South Carolina Employment Situation: Slide Stops

For now …

Buoyed by the start of a new school year, labor participation in South Carolina ended a lengthly slide in September – posting its first increase in six months.

That’s according to data released late last week by the U.S. Bureau of Labor Statistics (BLS).

All told, 58.8 percent of working age South Carolinians were part of the state’s workforce last month – up 0.1 percent from August’s reading.   Nationally, labor participation ticked up 0.2 percent from August to September, clocking in at 63.1 percent.

As has been the case for most of the year, the Palmetto State continued to bring up the rear nationally, ranking sixth-worst nationally on this key metric (ahead of only Alabama, Louisiana, Mississippi, New Mexico and West Virginia).

Not good …

For those of you keeping score at home, 2,324,223 South Carolinians were part of the workforce last month – up 5,269 from the previous month.  Meanwhile the state’s working age population stood at 3,953,078 in September – up 4,765 from August.

Despite the modest uptick, labor participation remains down 0.6 percent over the last six months.

Unlike the widely reported unemployment rate – which tracks a segment of workers within the labor force – labor participation tracks the size of the workforce itself.  In other words, it is a far better indicator of the extent to which people are gainfully employed.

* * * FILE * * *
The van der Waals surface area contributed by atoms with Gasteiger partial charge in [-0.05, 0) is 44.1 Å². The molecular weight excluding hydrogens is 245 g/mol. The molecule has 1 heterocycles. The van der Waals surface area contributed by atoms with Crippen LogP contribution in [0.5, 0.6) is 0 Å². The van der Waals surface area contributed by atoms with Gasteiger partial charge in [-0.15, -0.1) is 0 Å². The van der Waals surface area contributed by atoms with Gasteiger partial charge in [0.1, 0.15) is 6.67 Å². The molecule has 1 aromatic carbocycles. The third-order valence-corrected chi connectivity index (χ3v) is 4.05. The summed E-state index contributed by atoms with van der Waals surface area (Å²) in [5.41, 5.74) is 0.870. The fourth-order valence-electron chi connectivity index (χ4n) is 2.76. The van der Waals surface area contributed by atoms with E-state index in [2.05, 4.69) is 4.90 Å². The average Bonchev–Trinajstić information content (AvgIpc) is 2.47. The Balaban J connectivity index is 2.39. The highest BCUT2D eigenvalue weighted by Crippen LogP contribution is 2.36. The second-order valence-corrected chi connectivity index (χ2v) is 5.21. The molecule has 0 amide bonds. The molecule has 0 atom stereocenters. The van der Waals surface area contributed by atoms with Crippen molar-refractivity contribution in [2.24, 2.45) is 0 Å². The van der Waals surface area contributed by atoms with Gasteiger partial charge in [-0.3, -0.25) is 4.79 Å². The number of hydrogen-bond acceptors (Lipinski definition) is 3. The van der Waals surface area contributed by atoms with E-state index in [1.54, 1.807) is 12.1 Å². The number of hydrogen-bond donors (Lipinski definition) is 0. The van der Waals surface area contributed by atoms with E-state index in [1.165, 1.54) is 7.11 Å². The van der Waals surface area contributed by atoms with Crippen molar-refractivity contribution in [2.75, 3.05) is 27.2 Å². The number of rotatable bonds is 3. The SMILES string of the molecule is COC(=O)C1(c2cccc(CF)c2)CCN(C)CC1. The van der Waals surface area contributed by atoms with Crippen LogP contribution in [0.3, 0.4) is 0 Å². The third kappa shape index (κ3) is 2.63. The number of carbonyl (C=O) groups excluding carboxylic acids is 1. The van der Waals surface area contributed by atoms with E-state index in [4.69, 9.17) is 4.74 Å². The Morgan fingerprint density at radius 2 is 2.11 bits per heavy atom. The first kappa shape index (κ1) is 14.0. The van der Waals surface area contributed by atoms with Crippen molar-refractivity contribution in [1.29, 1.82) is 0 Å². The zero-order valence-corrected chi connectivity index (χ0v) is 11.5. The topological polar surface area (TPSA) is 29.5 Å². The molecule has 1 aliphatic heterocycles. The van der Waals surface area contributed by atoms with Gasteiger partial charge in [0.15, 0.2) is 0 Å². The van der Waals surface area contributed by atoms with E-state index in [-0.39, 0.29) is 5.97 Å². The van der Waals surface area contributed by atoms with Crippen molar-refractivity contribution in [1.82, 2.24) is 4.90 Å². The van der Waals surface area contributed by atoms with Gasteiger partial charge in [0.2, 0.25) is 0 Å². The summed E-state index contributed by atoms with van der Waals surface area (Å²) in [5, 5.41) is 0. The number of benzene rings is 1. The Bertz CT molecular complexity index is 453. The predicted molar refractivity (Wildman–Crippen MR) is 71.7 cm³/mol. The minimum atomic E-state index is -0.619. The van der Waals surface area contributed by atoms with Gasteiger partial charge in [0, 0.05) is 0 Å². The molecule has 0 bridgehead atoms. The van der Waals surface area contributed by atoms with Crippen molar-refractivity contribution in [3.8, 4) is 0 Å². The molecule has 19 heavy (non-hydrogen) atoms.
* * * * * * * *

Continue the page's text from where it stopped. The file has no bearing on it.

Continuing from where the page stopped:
That’s why we cover it … and ignore the unemployment rate.

Labor participation under former S.C. governor Nikki Haley peaked at 60.3 percent in mid-2011, but dipped below the 60 percent mark in December 2011.  It remained below this demarcation line for the duration of her tenure in office.  Its high-water mark under new governor Henry McMaster is 59.4 percent – which was attained in March and again in April of this year.

By contrast, this measure reached as high as 68.5 percent during the early 1990s – which, incidentally, was right around the time “Republicans” began taking control of state government.

How has the party of “limited government” done?  Not well …

The GOP’s addiction to excessive taxingspending and borrowing – and crony capitalist “economic development” schemes – clearly hasn’t worked.  Furthermore, in addition to serving as a drain on the economy this massive taxpayer investment is producing diminishing returns with regards to educationinfrastructurepublic safety and other core functions of government.

Of course Democrats have offered absolutely nothing resembling an alternative … except more government.

Stay tuned … we are entering a political season in which these measurements will be magnified and parsed by elected officials seeking election (or reelection).  Count on this news site to continue providing our readers with the hard data, analysis as well as the political fallout.



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